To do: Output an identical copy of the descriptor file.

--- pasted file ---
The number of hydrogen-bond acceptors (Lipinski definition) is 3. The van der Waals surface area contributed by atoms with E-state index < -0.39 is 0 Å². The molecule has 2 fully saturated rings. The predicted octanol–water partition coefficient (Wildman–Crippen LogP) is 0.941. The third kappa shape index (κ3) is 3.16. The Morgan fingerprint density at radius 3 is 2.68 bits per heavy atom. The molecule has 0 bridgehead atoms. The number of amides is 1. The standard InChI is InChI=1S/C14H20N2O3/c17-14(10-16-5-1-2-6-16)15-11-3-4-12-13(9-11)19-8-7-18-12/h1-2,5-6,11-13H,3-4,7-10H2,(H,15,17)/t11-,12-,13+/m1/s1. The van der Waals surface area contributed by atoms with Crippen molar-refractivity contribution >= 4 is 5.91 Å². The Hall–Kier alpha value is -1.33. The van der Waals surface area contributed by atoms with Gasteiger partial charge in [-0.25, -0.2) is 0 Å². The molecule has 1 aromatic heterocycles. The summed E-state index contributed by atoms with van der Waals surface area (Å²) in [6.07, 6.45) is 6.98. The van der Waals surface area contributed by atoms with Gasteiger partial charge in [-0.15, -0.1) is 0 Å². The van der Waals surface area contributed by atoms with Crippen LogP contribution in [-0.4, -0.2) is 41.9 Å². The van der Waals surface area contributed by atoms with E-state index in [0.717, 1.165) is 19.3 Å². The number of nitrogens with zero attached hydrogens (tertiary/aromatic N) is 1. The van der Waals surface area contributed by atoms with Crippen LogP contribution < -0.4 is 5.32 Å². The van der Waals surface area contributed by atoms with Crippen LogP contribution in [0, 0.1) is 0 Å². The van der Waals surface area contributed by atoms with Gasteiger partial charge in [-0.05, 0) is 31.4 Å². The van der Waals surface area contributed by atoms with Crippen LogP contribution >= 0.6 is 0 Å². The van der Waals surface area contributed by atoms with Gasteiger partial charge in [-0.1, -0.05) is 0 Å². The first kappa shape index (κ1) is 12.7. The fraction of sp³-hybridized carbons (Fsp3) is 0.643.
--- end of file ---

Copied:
The number of hydrogen-bond acceptors (Lipinski definition) is 3. The van der Waals surface area contributed by atoms with E-state index < -0.39 is 0 Å². The molecule has 2 fully saturated rings. The predicted octanol–water partition coefficient (Wildman–Crippen LogP) is 0.941. The third kappa shape index (κ3) is 3.16. The Morgan fingerprint density at radius 3 is 2.68 bits per heavy atom. The molecule has 0 bridgehead atoms. The number of amides is 1. The standard InChI is InChI=1S/C14H20N2O3/c17-14(10-16-5-1-2-6-16)15-11-3-4-12-13(9-11)19-8-7-18-12/h1-2,5-6,11-13H,3-4,7-10H2,(H,15,17)/t11-,12-,13+/m1/s1. The van der Waals surface area contributed by atoms with Crippen molar-refractivity contribution >= 4 is 5.91 Å². The Hall–Kier alpha value is -1.33. The van der Waals surface area contributed by atoms with Gasteiger partial charge in [-0.25, -0.2) is 0 Å². The molecule has 1 aromatic heterocycles. The summed E-state index contributed by atoms with van der Waals surface area (Å²) in [6.07, 6.45) is 6.98. The van der Waals surface area contributed by atoms with Gasteiger partial charge in [-0.15, -0.1) is 0 Å². The van der Waals surface area contributed by atoms with Crippen LogP contribution in [-0.4, -0.2) is 41.9 Å². The van der Waals surface area contributed by atoms with E-state index in [0.717, 1.165) is 19.3 Å². The number of nitrogens with zero attached hydrogens (tertiary/aromatic N) is 1. The van der Waals surface area contributed by atoms with Crippen LogP contribution < -0.4 is 5.32 Å². The van der Waals surface area contributed by atoms with Crippen LogP contribution in [0, 0.1) is 0 Å². The van der Waals surface area contributed by atoms with Gasteiger partial charge in [-0.05, 0) is 31.4 Å². The van der Waals surface area contributed by atoms with Crippen LogP contribution >= 0.6 is 0 Å². The van der Waals surface area contributed by atoms with Gasteiger partial charge in [-0.1, -0.05) is 0 Å². The first kappa shape index (κ1) is 12.7. The fraction of sp³-hybridized carbons (Fsp3) is 0.643.